Modulation of the suppressive effect of corticosterone on adult rat hippocampal cell proliferation by paroxetine
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The literature has shown that cognitive and emotional changes may occur after chronic treatment with glucocorticoids. This might be caused by the suppressive effect of glucocorticoids on hippocampal neurogenesis and cell proliferation. Paroxetine, a selective serotonin reuptake transporter, is a commonly used antidepressant for alleviation of signs and symptoms of clinical depression. It was discovered to promote hippocampal neurogenesis in the past few years and we wanted to investigate its interaction with glucocorticoid in this study.
Adult rats were given vehicle, corticosterone, paroxetine, or both corticosterone and paroxetine for 14 d. Cell proliferation in the dentate gyrus was quantified using 5-bromo-2-deoxyuridine (BrdU) immunohistochemistry.
The corticosterone treatment suppressed while paroxetine treatment increased hippocampal cell proliferation. More importantly, paroxetine treatment could reverse the suppressive effect of corticosterone on hippocampal cell proliferation.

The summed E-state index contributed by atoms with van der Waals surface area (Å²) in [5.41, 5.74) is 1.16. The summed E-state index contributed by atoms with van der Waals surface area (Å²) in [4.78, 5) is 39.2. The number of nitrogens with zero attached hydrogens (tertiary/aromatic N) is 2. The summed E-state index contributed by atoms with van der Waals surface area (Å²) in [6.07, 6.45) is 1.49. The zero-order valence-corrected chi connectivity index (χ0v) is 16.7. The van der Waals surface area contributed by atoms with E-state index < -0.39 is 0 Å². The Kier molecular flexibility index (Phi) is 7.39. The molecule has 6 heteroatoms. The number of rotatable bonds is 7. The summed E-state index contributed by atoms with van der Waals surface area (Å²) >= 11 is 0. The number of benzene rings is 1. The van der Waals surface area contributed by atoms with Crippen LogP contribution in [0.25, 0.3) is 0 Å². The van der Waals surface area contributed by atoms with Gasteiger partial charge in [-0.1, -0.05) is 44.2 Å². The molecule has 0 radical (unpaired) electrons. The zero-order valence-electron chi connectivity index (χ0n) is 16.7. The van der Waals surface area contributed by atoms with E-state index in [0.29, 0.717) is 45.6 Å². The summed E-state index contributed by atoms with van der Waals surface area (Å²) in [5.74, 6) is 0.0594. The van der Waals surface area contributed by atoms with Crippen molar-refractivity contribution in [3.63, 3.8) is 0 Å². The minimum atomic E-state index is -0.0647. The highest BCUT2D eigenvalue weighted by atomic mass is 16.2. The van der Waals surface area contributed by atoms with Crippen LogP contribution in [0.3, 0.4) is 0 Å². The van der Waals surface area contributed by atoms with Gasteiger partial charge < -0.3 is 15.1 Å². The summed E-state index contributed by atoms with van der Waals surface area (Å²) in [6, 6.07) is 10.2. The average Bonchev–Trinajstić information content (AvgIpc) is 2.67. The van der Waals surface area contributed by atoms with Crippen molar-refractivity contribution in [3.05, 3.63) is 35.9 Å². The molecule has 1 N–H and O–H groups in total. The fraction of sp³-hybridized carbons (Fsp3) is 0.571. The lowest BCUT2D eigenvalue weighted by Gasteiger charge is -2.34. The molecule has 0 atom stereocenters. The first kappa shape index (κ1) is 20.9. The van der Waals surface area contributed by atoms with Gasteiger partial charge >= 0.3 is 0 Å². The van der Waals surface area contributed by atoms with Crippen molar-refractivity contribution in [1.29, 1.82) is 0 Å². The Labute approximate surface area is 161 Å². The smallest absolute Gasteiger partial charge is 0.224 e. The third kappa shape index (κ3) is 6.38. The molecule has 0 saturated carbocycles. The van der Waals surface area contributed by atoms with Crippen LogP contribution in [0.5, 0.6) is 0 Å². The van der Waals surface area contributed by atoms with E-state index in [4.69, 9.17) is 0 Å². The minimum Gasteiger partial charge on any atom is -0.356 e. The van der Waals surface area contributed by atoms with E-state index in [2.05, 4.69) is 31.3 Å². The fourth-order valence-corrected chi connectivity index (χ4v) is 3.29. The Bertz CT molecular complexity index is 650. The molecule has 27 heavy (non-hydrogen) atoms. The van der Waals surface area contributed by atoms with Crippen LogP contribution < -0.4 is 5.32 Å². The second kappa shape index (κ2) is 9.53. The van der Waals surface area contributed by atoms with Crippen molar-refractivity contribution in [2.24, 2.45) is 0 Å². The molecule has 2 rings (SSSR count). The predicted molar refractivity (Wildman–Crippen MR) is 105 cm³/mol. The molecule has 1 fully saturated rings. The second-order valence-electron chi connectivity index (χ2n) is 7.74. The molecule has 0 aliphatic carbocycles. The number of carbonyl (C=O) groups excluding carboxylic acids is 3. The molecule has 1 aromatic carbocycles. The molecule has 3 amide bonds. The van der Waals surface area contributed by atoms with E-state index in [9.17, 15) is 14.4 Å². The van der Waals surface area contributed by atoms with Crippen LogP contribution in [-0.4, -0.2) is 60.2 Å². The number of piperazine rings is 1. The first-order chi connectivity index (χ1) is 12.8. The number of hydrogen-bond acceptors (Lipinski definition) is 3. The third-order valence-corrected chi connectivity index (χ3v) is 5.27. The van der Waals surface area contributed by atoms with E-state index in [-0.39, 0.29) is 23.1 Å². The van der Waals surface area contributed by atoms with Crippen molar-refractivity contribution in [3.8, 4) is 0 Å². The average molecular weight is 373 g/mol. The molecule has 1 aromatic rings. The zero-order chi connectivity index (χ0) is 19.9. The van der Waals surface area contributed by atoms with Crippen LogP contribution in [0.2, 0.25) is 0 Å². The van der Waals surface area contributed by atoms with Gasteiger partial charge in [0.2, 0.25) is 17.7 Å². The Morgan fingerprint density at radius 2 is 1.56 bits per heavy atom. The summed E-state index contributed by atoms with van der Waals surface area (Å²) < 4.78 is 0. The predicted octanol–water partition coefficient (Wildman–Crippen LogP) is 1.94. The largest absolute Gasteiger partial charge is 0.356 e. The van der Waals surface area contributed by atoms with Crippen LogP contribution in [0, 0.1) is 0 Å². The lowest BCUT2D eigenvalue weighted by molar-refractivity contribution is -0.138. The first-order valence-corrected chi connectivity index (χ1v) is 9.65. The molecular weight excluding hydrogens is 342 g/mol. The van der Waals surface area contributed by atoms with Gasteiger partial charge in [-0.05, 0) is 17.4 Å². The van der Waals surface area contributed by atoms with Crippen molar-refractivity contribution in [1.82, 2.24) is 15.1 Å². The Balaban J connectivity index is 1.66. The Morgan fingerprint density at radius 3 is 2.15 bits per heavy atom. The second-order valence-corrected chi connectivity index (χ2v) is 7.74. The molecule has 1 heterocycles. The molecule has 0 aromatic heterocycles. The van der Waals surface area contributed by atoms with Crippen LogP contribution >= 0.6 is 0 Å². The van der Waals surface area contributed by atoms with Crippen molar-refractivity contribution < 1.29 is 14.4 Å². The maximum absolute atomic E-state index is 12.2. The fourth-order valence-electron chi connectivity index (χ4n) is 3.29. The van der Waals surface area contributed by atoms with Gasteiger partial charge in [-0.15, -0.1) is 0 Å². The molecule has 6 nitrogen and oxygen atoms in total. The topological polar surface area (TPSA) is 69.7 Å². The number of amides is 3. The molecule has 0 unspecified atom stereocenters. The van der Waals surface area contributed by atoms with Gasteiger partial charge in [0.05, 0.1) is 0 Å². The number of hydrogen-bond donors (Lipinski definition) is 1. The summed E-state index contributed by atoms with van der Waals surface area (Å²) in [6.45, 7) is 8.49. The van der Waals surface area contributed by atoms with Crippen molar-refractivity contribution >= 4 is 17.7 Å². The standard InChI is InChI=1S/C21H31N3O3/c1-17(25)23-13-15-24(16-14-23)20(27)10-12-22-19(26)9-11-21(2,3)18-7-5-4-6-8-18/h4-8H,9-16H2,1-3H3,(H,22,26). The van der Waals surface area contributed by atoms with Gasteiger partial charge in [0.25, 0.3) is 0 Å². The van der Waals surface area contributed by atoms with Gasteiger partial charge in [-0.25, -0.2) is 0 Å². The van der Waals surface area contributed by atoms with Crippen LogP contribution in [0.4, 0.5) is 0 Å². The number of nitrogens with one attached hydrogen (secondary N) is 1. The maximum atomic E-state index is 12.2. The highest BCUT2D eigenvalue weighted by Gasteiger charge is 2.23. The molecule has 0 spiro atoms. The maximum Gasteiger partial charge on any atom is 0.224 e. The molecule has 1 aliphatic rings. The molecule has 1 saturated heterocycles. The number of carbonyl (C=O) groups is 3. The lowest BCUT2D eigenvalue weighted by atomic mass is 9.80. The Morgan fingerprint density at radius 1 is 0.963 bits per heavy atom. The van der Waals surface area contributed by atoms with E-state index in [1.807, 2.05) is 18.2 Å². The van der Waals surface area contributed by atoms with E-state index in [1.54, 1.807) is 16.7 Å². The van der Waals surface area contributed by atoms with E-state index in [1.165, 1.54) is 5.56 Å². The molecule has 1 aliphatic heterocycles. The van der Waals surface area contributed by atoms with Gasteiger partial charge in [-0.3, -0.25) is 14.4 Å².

This may have clinic application in preventing hippocampal damage after glucocorticoid treatment.
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- Modulation of the suppressive effect of corticosterone on adult rat hippocampal cell proliferation by paroxetine
Volume 23, Issue 3 , pp 131-135
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- Shanghai Institutes for Biological Sciences, Chinese Academy of Sciences
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- cell proliferation
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- Author Affiliations
- 1. Department of Anatomy, Li Ka Shing Faculty of Medicine, The University of Hong Kong, Hong Kong, HKSAR, China
- 2. Department of Psychiatry, The University of California-Irvine, Irvine, USA
- 4. Department of Psychiatry, Li Ka Shing Faculty of Medicine, The University of Hong Kong, Hong Kong, HKSAR, China
- 3. Laboratory of Neuropsychology, The University of Hong Kong, Hong Kong, HKSAR, China